The cost of the IPO is not a cost borne by the club as such, its the cost of getting the $110.3m flow into the club.

In terms of the clubs's cash position, thinking on what the IPO did, $110.3m went into the club and no cash came out. The club lost nothing, the owners lost 10% of the club asset value.

So if the IPO was bad for the club's cash position, I'm all ears as to why!

Well done picking up the tax issue. Andy seems to focus too much on words in documents and not likely practical application. IPO is a high risk you get sued if you don't reveal everything - it's almost tantamount to NEED saying something as obvious as "If you cross a road, you run the risk of getting run over by a car". Andy's done this before when he was analysing the bond, talking about the sale of the ground, sale of Carrington, carve outs resulting in £m's being taken by the Glazers. None of that has happened!


andersred said...

I'm sorry Anonymous @ 20.30 but I don't agree.

You say:

"No cash that was formerly in United flowed out in the transaction - the expenses are attributed to the entity in a pro forma sense but have no cash flow consequence."

That is indeed true of the underwriting costs which were paid through an "additional dilution" as you describe, a reduction in net receipts. But that is not what I'm talking about.

The $12.3m I am talking about in this post are the expenses set out on page 151 of the F-1. It says (my emphasis)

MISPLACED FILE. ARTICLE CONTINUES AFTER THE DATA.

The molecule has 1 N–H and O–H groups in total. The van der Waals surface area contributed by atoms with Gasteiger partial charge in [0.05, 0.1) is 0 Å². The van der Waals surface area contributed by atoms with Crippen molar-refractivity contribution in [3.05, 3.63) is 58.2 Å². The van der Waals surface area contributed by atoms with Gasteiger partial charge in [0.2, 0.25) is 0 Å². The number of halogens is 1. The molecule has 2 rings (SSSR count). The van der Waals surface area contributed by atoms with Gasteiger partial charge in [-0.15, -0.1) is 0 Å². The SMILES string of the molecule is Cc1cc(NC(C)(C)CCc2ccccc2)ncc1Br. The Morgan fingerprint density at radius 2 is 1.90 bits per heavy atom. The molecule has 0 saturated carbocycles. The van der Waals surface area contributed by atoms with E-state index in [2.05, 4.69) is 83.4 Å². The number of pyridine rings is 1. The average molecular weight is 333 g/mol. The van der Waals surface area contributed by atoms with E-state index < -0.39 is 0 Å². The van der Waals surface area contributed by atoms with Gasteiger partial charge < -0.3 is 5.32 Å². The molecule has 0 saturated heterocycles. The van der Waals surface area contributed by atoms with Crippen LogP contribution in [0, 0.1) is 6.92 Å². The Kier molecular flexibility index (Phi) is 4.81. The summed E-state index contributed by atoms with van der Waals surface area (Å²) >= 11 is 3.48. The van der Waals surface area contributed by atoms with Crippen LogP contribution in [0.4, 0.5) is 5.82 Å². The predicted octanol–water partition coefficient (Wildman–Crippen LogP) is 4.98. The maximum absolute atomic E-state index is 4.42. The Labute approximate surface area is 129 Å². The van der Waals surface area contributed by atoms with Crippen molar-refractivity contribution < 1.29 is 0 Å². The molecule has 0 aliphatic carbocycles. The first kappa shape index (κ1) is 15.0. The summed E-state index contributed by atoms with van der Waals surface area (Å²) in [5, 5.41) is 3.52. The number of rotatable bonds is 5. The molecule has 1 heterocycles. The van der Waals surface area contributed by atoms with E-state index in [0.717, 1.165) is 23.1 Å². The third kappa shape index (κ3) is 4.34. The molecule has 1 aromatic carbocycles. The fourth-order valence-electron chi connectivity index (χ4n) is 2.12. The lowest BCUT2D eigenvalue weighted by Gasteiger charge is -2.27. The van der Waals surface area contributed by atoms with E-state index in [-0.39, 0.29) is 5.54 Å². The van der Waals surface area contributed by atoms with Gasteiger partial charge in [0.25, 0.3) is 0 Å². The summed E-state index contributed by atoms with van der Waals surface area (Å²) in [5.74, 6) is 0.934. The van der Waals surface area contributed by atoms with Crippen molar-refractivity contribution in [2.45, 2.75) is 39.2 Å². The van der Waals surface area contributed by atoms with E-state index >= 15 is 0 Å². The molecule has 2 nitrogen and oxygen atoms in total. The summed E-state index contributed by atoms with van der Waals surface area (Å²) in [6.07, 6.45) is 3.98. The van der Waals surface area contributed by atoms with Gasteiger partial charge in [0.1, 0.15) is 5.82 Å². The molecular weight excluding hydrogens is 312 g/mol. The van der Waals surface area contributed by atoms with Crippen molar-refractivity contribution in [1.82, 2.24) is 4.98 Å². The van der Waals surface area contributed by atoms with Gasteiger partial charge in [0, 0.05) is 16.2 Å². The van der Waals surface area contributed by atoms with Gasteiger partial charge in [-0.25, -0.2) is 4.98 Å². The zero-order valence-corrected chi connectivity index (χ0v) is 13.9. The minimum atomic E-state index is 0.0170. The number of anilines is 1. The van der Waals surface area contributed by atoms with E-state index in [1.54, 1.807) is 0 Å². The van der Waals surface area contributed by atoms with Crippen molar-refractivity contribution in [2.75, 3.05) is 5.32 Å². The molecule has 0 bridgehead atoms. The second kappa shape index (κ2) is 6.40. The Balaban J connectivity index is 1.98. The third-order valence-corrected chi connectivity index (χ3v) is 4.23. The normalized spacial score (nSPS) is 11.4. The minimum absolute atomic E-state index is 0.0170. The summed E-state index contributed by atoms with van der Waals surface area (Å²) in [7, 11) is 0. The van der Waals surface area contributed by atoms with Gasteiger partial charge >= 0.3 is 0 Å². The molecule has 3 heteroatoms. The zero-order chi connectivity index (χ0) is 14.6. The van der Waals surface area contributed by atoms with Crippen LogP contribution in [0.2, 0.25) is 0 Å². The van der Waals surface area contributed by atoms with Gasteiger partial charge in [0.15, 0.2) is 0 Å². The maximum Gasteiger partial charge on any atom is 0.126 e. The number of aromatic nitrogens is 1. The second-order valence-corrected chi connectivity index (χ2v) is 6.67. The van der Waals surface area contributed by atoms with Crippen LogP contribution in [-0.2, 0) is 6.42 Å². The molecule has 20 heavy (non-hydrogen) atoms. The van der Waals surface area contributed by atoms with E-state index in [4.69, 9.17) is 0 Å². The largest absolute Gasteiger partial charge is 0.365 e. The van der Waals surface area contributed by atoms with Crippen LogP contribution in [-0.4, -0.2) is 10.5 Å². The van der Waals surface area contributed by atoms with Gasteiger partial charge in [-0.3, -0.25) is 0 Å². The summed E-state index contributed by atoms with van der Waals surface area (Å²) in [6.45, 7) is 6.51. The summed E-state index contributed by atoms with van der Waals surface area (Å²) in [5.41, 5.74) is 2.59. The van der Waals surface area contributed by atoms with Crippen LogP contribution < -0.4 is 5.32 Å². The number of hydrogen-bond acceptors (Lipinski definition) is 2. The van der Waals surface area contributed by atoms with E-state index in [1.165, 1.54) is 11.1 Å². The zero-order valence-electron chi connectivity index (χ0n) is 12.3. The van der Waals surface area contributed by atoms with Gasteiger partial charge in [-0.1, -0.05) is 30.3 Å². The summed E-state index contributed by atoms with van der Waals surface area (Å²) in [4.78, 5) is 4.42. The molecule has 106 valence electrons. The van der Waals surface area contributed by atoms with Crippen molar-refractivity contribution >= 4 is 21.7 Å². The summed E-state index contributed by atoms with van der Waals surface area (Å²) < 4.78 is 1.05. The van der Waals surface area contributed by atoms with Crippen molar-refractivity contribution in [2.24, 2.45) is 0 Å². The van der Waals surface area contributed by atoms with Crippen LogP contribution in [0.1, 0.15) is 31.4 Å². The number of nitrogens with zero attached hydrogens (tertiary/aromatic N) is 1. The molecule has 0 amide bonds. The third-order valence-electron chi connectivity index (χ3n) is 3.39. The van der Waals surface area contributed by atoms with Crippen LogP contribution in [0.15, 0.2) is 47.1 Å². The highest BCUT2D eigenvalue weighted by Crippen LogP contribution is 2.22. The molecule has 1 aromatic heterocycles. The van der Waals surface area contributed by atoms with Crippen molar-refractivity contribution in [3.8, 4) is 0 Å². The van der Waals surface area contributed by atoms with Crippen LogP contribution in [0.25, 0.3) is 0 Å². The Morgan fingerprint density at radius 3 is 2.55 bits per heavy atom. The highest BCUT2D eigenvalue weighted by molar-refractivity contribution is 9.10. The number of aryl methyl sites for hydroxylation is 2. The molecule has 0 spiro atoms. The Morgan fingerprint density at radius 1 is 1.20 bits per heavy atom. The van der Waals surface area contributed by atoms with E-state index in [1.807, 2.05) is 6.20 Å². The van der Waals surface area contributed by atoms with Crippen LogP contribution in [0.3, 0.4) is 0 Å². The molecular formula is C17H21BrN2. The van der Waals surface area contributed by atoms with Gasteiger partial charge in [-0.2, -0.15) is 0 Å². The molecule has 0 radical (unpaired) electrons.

"Set forth below is an itemization of the total expenses, excluding underwriting discounts and commissions, that we and the selling shareholder expect to incur in connection with this offering."

It goes on to say:

"All of the fees and expenses for this offering will be paid by us with existing cash on hand."

So you are incorrect, this $12.3m will be a cash out flow in Manchester United's cash flow statement. Very much a "cash flow consequence"of the IPO......


Tacconi said...

I'm well aware that this has been done to boost glazers personal coffers, but anyway you look at it, and bearing in mind that it could have been much better, Uniteds debt being £63 million lower, has got to be a positive thing.

Anonymous said...

Indeed Anders.
The cash in from the IPO ( already net of underwriting discounts and commission) will be used to redeem bonds. Other explicit fees of about 8m (estimated $12.3m) will be cash-paid by the club- "All of the fees and expenses for this offering will be paid by us with existing cash on hand."

The F-1 "Recent Developments" section indicates that exceptional expenses for YE 2012 will rise from 6m(Q3 total) to 11m by year end; further proof that the explicit fees and expenses will be paid by the club.

Anonymous said...

Andy, I don't get the point of your analysis.

It's not like the club has taken out a loan for the IPO expenses. They paid £7.9m and immediately got £63.6m back. The consideration was not provided by the club, it was provided by the owners releasing 10% of the club's value to market. To me that is a big immediate benefit to the club as they bought the bonds, which can be readily turned to cash if the need arises. Incidentally, that's where the Ronaldo cash has gone. It can be turned back into cash at any time and made available for Sir Alex.


Anonymous said...


You're trying too hard mate.

If anyone bought your side of the debate they could be forgiven for thinking the IPO was a masterstroke by the owners, and boy, are ManU grateful to have such geniuses at the helm.

In reality the club is being finacially ass-raped by the most vile owners we've ever had the misfortune to set our eyes upon.

You're technical explanations are nothing but a distraction. The only villains here are the Glazers.

Anders has my full support and without the likes of him to shine his light into the darkest recesses of United's finances, we'd be all the poorer.